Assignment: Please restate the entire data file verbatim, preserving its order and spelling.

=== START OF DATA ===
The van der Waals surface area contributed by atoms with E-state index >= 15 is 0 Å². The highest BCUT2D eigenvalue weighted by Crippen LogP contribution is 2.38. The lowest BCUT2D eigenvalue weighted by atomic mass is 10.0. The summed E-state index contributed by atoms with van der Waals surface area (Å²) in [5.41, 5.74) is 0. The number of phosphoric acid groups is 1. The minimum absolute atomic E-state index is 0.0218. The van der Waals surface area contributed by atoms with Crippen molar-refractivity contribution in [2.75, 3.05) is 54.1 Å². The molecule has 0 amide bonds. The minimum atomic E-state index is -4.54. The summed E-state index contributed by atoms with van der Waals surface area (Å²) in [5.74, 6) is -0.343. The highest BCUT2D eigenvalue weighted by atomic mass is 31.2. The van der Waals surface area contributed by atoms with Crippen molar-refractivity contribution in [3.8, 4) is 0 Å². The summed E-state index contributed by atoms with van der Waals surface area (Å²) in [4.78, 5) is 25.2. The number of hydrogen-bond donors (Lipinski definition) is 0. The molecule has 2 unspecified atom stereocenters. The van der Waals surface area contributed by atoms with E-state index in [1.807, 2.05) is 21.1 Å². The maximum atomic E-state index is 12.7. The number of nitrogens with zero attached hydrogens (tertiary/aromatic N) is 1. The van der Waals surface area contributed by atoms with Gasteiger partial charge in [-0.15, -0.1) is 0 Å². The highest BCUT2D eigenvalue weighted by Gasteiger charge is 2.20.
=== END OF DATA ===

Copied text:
The van der Waals surface area contributed by atoms with E-state index >= 15 is 0 Å². The highest BCUT2D eigenvalue weighted by Crippen LogP contribution is 2.38. The lowest BCUT2D eigenvalue weighted by atomic mass is 10.0. The summed E-state index contributed by atoms with van der Waals surface area (Å²) in [5.41, 5.74) is 0. The number of phosphoric acid groups is 1. The minimum absolute atomic E-state index is 0.0218. The van der Waals surface area contributed by atoms with Crippen molar-refractivity contribution in [2.75, 3.05) is 54.1 Å². The molecule has 0 amide bonds. The minimum atomic E-state index is -4.54. The summed E-state index contributed by atoms with van der Waals surface area (Å²) in [5.74, 6) is -0.343. The highest BCUT2D eigenvalue weighted by atomic mass is 31.2. The van der Waals surface area contributed by atoms with Crippen molar-refractivity contribution in [3.8, 4) is 0 Å². The summed E-state index contributed by atoms with van der Waals surface area (Å²) in [4.78, 5) is 25.2. The number of hydrogen-bond donors (Lipinski definition) is 0. The molecule has 2 unspecified atom stereocenters. The van der Waals surface area contributed by atoms with E-state index in [1.807, 2.05) is 21.1 Å². The maximum atomic E-state index is 12.7. The number of nitrogens with zero attached hydrogens (tertiary/aromatic N) is 1. The van der Waals surface area contributed by atoms with Gasteiger partial charge in [-0.15, -0.1) is 0 Å². The highest BCUT2D eigenvalue weighted by Gasteiger charge is 2.20.